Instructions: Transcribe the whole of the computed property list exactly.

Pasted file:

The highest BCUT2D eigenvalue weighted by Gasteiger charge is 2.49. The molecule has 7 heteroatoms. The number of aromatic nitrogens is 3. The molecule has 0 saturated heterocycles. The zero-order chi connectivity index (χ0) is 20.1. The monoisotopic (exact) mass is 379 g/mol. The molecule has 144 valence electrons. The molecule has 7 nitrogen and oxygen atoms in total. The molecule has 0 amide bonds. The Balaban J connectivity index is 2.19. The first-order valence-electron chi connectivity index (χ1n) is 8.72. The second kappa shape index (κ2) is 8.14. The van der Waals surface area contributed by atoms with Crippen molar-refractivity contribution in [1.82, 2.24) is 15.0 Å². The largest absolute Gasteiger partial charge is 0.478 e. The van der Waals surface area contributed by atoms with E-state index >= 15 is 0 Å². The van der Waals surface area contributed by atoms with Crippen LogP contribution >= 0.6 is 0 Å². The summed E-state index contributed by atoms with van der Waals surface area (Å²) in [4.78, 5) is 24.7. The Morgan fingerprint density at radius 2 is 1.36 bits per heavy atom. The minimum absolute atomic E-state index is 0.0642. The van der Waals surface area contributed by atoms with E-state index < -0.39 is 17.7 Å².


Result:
The highest BCUT2D eigenvalue weighted by Gasteiger charge is 2.49. The molecule has 7 heteroatoms. The number of aromatic nitrogens is 3. The molecule has 0 saturated heterocycles. The zero-order chi connectivity index (χ0) is 20.1. The monoisotopic (exact) mass is 379 g/mol. The molecule has 144 valence electrons. The molecule has 7 nitrogen and oxygen atoms in total. The molecule has 0 amide bonds. The Balaban J connectivity index is 2.19. The first-order valence-electron chi connectivity index (χ1n) is 8.72. The second kappa shape index (κ2) is 8.14. The van der Waals surface area contributed by atoms with Crippen molar-refractivity contribution in [1.82, 2.24) is 15.0 Å². The largest absolute Gasteiger partial charge is 0.478 e. The van der Waals surface area contributed by atoms with E-state index >= 15 is 0 Å². The van der Waals surface area contributed by atoms with Crippen LogP contribution >= 0.6 is 0 Å². The summed E-state index contributed by atoms with van der Waals surface area (Å²) in [4.78, 5) is 24.7. The Morgan fingerprint density at radius 2 is 1.36 bits per heavy atom. The minimum absolute atomic E-state index is 0.0642. The van der Waals surface area contributed by atoms with E-state index < -0.39 is 17.7 Å².